By Kathy J. Marshack, Ph.D., P.S.
Most of the time I am extolling the virtues of entrepreneurial couples, or at the very least, discussing how to successfully solve problems that come up for families in business. The lifestyle can be extremely rewarding when you work with the ones you love. As I have said often, “Who better to trust with your business than your spouse?” However, there is another side that should be looked at if you are considering the entrepreneurial couple life. That is, just what are you missing in your marriage and your work life by working with your spouse?
One of the major complaints I hear from practically all entrepreneurial couples is that they no longer have enough quality time together for romance and friendship. Oddly enough, working together for many couples turns out to be the only thing they do together. It is very easy to slip into work, work, work with your spouse at your side. You may not make a break for lunch to meet your spouse, because she’s sitting right next to you. You may not pick up the phone to call him at the office, when you can just toss a note on his desk. When you get home, you may have talked about work all the way home in the car and continue the discussion through dinner . . . if you even have dinner.
So one of the really great reasons not to work together is to keep your worlds separate so that you get to come home to each other every night. When you have to leave work each day in order to reconnect with your family, you will actually make more of an effort to do so. When your family members are working by your side in a family business, you may make the mistaken assumption that you don’t need to reconnect. But without that important psychological reconnecting, love starts to fade and fun with each other becomes a memory.
Another stressor for entrepreneurial couples is competition between them. This goes for other family members too. We have a strong need for recognition and approval from our spouses. We also have a strong need to feel like powerful, accomplished adults. Competing in the workplace with non-relatives can be like playing a game of tennis with a worthy opponent. Even if you lose to the competition, you can still feel OK about yourself because you did your best and your spouse can support you. But how do you feel about competing with your spouse? Who’s the boss? Who defers to whom? Can you gloat about an accomplishment when you just bested your spouse?
When couples work separately either as solo entrepreneurs or as executives in separate organizations, they have the opportunity to be as competitive and goal oriented as they wish, with all of the support at home they need. They can be leaders in their respective fields with no fear of hurting the pride of their spouses. A side benefit of separate work environments is that with competition removed, each partner may actually be in a better position to hear feedback from their love partner.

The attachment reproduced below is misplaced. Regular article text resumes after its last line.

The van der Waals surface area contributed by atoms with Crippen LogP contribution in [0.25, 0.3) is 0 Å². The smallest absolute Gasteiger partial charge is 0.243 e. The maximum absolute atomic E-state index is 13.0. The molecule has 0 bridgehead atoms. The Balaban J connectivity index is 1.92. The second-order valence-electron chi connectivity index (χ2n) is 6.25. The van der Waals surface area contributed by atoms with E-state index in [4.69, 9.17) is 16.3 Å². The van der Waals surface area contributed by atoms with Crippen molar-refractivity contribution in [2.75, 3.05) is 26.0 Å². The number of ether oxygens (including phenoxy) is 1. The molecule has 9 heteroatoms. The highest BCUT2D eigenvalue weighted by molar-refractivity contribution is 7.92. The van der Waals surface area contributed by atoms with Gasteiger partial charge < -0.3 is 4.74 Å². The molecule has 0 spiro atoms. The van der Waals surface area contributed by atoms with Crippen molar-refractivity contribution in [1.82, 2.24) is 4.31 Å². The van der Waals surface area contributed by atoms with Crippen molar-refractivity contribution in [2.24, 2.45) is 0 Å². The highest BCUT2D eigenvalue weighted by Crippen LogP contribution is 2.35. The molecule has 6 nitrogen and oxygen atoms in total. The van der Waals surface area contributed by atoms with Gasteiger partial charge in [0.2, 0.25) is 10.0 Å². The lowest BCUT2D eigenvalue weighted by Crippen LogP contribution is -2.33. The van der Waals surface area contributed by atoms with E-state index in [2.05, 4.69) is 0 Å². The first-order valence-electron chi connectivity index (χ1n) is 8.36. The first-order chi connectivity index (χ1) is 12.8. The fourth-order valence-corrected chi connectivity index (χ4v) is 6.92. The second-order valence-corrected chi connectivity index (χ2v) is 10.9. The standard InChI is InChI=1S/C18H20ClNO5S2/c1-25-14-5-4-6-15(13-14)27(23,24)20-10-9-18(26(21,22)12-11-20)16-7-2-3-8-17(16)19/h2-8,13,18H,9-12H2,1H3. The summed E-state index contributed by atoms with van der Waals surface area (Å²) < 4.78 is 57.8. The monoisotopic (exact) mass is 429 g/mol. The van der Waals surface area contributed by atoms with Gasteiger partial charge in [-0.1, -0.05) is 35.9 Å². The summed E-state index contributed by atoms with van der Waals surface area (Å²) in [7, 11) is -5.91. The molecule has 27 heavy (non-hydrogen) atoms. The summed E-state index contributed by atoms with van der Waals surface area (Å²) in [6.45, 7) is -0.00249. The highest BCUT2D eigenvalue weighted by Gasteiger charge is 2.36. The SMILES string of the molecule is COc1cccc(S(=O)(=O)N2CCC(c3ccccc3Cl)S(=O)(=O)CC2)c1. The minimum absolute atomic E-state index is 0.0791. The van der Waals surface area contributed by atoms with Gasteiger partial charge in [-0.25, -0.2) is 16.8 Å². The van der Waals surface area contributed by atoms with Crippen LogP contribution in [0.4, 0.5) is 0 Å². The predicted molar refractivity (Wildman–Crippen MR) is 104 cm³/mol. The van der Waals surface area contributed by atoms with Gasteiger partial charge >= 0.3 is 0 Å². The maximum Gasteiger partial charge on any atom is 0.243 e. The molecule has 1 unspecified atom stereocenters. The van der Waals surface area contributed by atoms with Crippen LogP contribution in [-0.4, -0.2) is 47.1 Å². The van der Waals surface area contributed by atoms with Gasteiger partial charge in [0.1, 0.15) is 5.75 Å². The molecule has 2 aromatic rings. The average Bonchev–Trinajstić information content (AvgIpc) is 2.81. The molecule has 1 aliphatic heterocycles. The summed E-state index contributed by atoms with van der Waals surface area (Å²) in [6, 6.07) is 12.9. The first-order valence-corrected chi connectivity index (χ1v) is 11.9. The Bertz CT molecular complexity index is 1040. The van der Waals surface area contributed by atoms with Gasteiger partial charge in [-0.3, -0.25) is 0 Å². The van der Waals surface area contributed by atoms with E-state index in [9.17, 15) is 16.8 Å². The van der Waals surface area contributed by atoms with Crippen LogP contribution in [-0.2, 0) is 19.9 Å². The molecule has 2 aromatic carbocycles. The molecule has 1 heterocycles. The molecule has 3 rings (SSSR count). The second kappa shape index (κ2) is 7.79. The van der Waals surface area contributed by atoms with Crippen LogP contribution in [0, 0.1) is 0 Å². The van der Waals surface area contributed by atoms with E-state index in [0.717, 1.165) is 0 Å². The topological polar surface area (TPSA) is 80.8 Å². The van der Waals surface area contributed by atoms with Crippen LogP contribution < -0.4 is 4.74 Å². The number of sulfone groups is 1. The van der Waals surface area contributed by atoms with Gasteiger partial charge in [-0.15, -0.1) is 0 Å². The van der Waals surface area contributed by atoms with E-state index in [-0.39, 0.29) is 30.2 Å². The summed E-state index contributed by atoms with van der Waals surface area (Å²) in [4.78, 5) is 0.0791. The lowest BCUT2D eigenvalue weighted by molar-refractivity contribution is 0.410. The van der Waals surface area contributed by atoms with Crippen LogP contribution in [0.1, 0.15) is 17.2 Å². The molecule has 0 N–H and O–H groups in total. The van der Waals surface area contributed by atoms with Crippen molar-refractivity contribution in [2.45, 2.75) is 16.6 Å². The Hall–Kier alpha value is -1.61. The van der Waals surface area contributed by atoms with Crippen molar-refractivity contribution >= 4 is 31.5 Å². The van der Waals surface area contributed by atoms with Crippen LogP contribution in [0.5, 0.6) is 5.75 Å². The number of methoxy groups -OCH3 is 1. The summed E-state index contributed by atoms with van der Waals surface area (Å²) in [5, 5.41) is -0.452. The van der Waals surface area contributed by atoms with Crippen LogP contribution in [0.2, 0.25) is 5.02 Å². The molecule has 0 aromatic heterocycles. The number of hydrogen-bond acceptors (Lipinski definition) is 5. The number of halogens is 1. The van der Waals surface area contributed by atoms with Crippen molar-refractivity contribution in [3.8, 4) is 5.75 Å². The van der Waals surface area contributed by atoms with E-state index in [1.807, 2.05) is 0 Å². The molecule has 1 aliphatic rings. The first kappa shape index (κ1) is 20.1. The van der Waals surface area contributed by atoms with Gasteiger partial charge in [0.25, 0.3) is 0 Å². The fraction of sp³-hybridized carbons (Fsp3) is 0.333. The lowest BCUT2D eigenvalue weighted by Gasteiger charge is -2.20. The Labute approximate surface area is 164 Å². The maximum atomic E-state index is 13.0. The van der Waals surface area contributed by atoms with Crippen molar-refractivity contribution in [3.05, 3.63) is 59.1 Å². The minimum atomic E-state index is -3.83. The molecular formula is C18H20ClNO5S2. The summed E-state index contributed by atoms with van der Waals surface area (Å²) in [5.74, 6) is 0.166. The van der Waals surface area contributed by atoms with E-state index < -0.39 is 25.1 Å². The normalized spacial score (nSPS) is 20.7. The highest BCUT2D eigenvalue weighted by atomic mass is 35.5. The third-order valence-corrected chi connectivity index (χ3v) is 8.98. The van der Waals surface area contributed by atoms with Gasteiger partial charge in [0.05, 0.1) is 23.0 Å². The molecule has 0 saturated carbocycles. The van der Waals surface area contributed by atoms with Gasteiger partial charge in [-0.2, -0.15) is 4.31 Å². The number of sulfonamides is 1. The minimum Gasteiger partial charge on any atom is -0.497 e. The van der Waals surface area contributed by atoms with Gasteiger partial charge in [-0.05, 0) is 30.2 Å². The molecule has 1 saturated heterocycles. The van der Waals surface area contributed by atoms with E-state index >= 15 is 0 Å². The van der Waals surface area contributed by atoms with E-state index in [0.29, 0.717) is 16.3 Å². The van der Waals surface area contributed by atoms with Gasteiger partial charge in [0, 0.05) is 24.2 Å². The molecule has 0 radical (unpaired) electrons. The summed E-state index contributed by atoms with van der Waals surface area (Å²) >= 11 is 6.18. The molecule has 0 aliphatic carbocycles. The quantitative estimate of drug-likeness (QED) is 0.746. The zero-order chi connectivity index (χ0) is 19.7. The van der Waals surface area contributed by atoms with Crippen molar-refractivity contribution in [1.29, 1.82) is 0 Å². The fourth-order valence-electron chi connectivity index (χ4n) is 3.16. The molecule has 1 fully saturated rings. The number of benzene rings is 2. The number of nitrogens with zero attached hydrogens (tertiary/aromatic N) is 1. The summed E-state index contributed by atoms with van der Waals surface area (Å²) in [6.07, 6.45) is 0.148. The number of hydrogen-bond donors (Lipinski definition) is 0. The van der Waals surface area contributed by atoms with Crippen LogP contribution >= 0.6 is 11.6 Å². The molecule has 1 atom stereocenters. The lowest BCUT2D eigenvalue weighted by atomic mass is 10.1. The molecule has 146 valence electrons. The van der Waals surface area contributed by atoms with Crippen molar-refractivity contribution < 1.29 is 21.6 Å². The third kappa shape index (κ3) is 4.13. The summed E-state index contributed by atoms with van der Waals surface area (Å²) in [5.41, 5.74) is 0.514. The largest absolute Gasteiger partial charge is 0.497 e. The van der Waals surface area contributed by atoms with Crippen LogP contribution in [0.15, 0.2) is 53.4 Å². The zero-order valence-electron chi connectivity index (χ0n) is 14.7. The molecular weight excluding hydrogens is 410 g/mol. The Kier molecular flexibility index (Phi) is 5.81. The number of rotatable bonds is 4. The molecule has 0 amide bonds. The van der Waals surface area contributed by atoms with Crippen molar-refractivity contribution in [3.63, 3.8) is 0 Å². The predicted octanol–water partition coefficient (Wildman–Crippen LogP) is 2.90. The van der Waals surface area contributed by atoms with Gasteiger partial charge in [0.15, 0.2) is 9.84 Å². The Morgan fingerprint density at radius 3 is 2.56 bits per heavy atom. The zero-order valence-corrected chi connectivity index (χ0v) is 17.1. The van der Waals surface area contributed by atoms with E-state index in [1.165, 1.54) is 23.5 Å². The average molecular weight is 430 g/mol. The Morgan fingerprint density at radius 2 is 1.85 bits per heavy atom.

Separate work environments create other advantages as well. Many members of family enterprises complain that their world is small. In other words they don’t get out much, especially the women. When you work with family members, the only feedback you get is from family and this can be limiting. Working separately enables each partner to learn about the outside world more. They get feedback from colleagues other than family members and the feedback may be more honest. The research confirms that family firms grow more slowly than non-family owned firms for this reason alone . . . lack of creative feedback.
As important as it is to reconnect with your loved ones at least once a day, it is also important to have time to yourself. Seldom do I hear entrepreneurial couples complain that they have too much time with their spouses, but they do complain that they have no time to themselves. This is probably related to the overwork that results from running your own business. And it is probably related to the fact that they don’t have a spouse calling them to come home or arranging a special evening out. Working separately means that your worlds have better defined boundaries. This doesn’t mean that you will schedule much needed time at the gym, or call a friend for an outing, or steel some work time to play a round of golf, but defined boundaries do make us more organized. With organization comes a sense of importance about sticking to priorities. Taking care of your personal health and mental health should be a top priority for all of us.
There are many other benefits to working separately from your spouse, just as there are benefits to being an entrepreneurial couple. What is important in making life and career choices is to examine the whole picture. Choosing wisely means evaluating the downside with the upside. If you love your spouse and think you will be great business partners, you may be well suited to the entrepreneurial lifestyle. On the other hand, you might want to examine what you will be losing before you take the plunge. You may be brave enough to take some financial risk in order to achieve a career dream, but what level of risk are you willing to take with your marriage?